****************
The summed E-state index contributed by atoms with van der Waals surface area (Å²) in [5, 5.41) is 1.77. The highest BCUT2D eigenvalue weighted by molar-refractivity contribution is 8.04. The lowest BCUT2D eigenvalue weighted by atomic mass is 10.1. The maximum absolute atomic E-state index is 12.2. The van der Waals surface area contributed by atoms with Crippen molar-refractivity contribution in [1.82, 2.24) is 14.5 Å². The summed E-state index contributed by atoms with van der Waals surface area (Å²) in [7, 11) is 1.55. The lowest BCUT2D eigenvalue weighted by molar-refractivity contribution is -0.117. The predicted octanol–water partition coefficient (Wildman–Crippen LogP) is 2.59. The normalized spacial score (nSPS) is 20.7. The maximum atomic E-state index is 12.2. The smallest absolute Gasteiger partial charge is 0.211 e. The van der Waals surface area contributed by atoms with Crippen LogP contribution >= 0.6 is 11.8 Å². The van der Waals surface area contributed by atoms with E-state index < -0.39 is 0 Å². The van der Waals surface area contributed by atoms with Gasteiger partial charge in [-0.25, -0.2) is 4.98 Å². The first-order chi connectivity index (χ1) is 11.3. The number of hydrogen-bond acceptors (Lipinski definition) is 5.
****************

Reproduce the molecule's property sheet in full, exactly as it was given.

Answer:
The summed E-state index contributed by atoms with van der Waals surface area (Å²) in [5, 5.41) is 1.77. The highest BCUT2D eigenvalue weighted by molar-refractivity contribution is 8.04. The lowest BCUT2D eigenvalue weighted by atomic mass is 10.1. The maximum absolute atomic E-state index is 12.2. The van der Waals surface area contributed by atoms with Crippen molar-refractivity contribution in [1.82, 2.24) is 14.5 Å². The summed E-state index contributed by atoms with van der Waals surface area (Å²) in [7, 11) is 1.55. The lowest BCUT2D eigenvalue weighted by molar-refractivity contribution is -0.117. The predicted octanol–water partition coefficient (Wildman–Crippen LogP) is 2.59. The normalized spacial score (nSPS) is 20.7. The maximum atomic E-state index is 12.2. The smallest absolute Gasteiger partial charge is 0.211 e. The van der Waals surface area contributed by atoms with Crippen LogP contribution >= 0.6 is 11.8 Å². The van der Waals surface area contributed by atoms with E-state index < -0.39 is 0 Å². The van der Waals surface area contributed by atoms with Gasteiger partial charge in [-0.25, -0.2) is 4.98 Å². The first-order chi connectivity index (χ1) is 11.3. The number of hydrogen-bond acceptors (Lipinski definition) is 5.